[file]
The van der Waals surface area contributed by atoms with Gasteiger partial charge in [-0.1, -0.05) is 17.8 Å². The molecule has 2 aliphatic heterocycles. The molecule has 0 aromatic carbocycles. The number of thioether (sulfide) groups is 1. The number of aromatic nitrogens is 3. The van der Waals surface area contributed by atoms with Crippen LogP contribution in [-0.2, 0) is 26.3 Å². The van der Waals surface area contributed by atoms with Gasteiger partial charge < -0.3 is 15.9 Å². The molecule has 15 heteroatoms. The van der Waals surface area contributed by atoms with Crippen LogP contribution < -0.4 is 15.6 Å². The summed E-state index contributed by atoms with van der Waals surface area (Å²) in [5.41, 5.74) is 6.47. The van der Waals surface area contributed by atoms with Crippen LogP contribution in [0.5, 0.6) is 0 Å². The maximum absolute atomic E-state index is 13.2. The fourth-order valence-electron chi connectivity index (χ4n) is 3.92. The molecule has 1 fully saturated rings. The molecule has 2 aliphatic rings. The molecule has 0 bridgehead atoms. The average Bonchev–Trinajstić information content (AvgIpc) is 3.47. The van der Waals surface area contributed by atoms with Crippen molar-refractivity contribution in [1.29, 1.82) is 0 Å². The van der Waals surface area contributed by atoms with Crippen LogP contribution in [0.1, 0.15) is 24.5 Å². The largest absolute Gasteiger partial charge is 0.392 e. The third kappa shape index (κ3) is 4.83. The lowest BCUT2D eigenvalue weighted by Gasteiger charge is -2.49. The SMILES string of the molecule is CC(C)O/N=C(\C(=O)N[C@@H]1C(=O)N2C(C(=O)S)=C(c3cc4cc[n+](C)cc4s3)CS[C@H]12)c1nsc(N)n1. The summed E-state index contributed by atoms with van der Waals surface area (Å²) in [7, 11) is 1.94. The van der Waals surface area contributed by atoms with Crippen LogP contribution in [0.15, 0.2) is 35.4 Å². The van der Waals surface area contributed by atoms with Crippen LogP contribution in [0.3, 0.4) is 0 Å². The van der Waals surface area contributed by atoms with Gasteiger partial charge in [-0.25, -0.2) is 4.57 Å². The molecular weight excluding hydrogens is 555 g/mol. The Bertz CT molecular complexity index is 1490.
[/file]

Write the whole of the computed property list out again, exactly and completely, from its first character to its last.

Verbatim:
The van der Waals surface area contributed by atoms with Gasteiger partial charge in [-0.1, -0.05) is 17.8 Å². The molecule has 2 aliphatic heterocycles. The molecule has 0 aromatic carbocycles. The number of thioether (sulfide) groups is 1. The number of aromatic nitrogens is 3. The van der Waals surface area contributed by atoms with Crippen LogP contribution in [-0.2, 0) is 26.3 Å². The van der Waals surface area contributed by atoms with Gasteiger partial charge < -0.3 is 15.9 Å². The molecule has 15 heteroatoms. The van der Waals surface area contributed by atoms with Crippen LogP contribution < -0.4 is 15.6 Å². The summed E-state index contributed by atoms with van der Waals surface area (Å²) in [5.41, 5.74) is 6.47. The van der Waals surface area contributed by atoms with Crippen LogP contribution in [0.5, 0.6) is 0 Å². The maximum absolute atomic E-state index is 13.2. The fourth-order valence-electron chi connectivity index (χ4n) is 3.92. The molecule has 1 fully saturated rings. The molecule has 2 aliphatic rings. The molecule has 0 bridgehead atoms. The average Bonchev–Trinajstić information content (AvgIpc) is 3.47. The van der Waals surface area contributed by atoms with Crippen molar-refractivity contribution in [1.29, 1.82) is 0 Å². The van der Waals surface area contributed by atoms with Crippen LogP contribution in [0.1, 0.15) is 24.5 Å². The largest absolute Gasteiger partial charge is 0.392 e. The third kappa shape index (κ3) is 4.83. The lowest BCUT2D eigenvalue weighted by Gasteiger charge is -2.49. The SMILES string of the molecule is CC(C)O/N=C(\C(=O)N[C@@H]1C(=O)N2C(C(=O)S)=C(c3cc4cc[n+](C)cc4s3)CS[C@H]12)c1nsc(N)n1. The summed E-state index contributed by atoms with van der Waals surface area (Å²) in [7, 11) is 1.94. The van der Waals surface area contributed by atoms with Crippen LogP contribution in [0.15, 0.2) is 35.4 Å². The van der Waals surface area contributed by atoms with Crippen LogP contribution in [0.3, 0.4) is 0 Å². The van der Waals surface area contributed by atoms with Gasteiger partial charge in [-0.25, -0.2) is 4.57 Å². The molecular weight excluding hydrogens is 555 g/mol. The Bertz CT molecular complexity index is 1490.